Wednesday, June 9, 2010

‘Glee’: Why Don’t I Love You?

When the pilot episode of Glee first aired—around this time last year—I was sure that it would become my favorite new TV show. It contained so many things that I love: Splashy musical numbers, a dark sense of humor, Jane Lynch, a tongue-in-cheek approach to a high school-set drama, an appreciation for the underdog, the adorably adorable Matthew Morrison, and some truly talented actors and singers. Sure, it wasn’t a perfect episode—the poorly done syncing of the musical numbers was often painfully distracting—but I had high hopes. Glee was poised to be a show that I would fall in love with.

Then the show’s first season officially kicked off this past fall, and the love affair I was prepared to have never came to fruition. The show turned out to be something that I did watch, and for the most part enjoy, but it was such a disjointed mess that I never managed to get past the “just friends” stage. The song syncing never got any better, plot holes and dropped storylines abounded, there was WAY too much Rachel Berry (played by the talented, but often grating, Lea Michele), and I never grew to find most of the characters as endearing as they were obviously supposed to be.

Even elements of Glee that I did like eventually got on my nerves. I adore Jane Lynch, as anyone with even the slightest sense of humor should, but her portrayal of rabid cheerleading coach Sue Sylvester got to be too much. Sue had some great zingers and scenes throughout the season (like her relationship with her sister who has Down Syndrome and the “Vogue” video from the Madonna episode), but somewhere around mid-season the vitriol she constantly spewed had run its course with me. I always found it kind of ridiculous that a sports coach would be so threatened by the glee club (it would have made more sense if she was the school’s band director or something like that), and her snarking on Will’s hair was such a one-note joke I can’t believe it was repeated in every episode she appeared in. Is a guy having thick, wavy hair really that funny? Plus it totally works on Will (Matthew Morrison), so just let it go, Sue.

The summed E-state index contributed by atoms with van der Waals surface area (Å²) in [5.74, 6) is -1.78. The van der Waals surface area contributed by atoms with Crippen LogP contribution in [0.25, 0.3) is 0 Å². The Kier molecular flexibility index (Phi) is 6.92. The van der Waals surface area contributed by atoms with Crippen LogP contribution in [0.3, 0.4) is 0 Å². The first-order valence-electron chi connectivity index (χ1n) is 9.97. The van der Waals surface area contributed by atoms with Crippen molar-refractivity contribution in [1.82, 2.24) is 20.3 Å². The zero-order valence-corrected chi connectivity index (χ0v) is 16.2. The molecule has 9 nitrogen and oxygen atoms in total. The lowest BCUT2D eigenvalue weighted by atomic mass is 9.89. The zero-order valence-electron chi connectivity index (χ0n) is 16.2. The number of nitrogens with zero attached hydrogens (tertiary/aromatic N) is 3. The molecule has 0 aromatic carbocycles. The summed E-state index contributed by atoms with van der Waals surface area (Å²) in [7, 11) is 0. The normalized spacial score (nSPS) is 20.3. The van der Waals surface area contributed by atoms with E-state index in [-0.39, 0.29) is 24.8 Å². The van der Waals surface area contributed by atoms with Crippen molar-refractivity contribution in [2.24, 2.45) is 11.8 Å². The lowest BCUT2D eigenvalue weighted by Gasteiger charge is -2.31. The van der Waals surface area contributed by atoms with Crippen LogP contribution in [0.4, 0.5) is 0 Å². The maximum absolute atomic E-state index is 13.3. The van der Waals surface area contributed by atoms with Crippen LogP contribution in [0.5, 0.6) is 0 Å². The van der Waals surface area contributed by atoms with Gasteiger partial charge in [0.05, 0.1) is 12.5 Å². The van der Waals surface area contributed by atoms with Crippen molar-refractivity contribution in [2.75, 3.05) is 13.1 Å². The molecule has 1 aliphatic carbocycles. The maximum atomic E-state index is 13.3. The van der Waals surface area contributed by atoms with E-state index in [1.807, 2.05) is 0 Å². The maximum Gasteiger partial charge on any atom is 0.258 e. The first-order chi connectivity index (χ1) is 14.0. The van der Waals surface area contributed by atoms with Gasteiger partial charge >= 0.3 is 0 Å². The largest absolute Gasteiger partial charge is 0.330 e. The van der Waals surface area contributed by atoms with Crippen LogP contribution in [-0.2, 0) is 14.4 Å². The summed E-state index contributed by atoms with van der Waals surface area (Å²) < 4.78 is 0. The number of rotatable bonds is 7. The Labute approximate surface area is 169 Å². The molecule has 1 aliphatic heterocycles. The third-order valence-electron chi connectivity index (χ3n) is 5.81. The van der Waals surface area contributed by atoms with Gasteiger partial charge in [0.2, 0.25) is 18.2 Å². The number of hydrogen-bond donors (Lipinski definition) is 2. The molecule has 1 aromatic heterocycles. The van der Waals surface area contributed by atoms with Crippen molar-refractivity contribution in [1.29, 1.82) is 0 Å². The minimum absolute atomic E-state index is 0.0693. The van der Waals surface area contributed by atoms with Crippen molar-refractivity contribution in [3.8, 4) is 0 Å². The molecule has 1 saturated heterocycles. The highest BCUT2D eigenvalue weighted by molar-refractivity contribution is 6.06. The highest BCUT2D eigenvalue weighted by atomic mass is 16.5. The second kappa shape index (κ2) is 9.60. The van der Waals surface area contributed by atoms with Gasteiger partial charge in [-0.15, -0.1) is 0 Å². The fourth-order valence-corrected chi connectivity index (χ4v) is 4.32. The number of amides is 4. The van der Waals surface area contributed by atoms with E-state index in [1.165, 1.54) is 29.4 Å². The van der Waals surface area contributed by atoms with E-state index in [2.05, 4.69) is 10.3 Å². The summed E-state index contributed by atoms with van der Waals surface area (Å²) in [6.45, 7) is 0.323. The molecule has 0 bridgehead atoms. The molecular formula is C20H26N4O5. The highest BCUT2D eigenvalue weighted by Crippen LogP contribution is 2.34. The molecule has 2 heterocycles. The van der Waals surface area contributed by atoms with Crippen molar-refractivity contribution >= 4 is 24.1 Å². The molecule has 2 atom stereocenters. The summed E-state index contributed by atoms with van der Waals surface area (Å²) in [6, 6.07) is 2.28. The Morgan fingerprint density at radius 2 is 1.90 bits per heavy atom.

The musical numbers are what initially drew me to Glee, as even my most casual acquaintances know I am cuckoo for cocoa puffs when it comes to musicals. But the syncing, the auto-tuning, and the crappy pop tunes were, well, often not very good. When Glee orchestrated a good number, they knocked it out of the park—Matthew Morrison and Kristin Chenoweth’s duet of “One Less Bell/A House Is Not a Home,” the whole gang doing “Don’t Stop Believing” and “Proud Mary,” damn near everything Kurt (Chris Colfer) performed—but I found most of their performances to either be kind of annoying, or worse—totally forgettable. Their choice to constantly feature Rachel and Finn (Cory Monteith) as soloists was a big part of the problem, as Rachel is annoying and makes the most agonizing faces while singing (someone needs to tell Broadway vet Lea Michele that she’s not on stage and the camera picks up every exaggerated expression she makes) and Finn has a perfectly nice backup singer voice that was never meant for solos. So many of the other glee kids shined in the rare occasions they were given to stand out (the aforementioned Kurt, Mercedes, Puck, Santana) that turning Glee into “The Rachel and Finn Show” was a huge mistake. And while I love Matthew Morrison and his gorgeous tenor voice, I could die happy never having to listen to Mr. Shue rap again.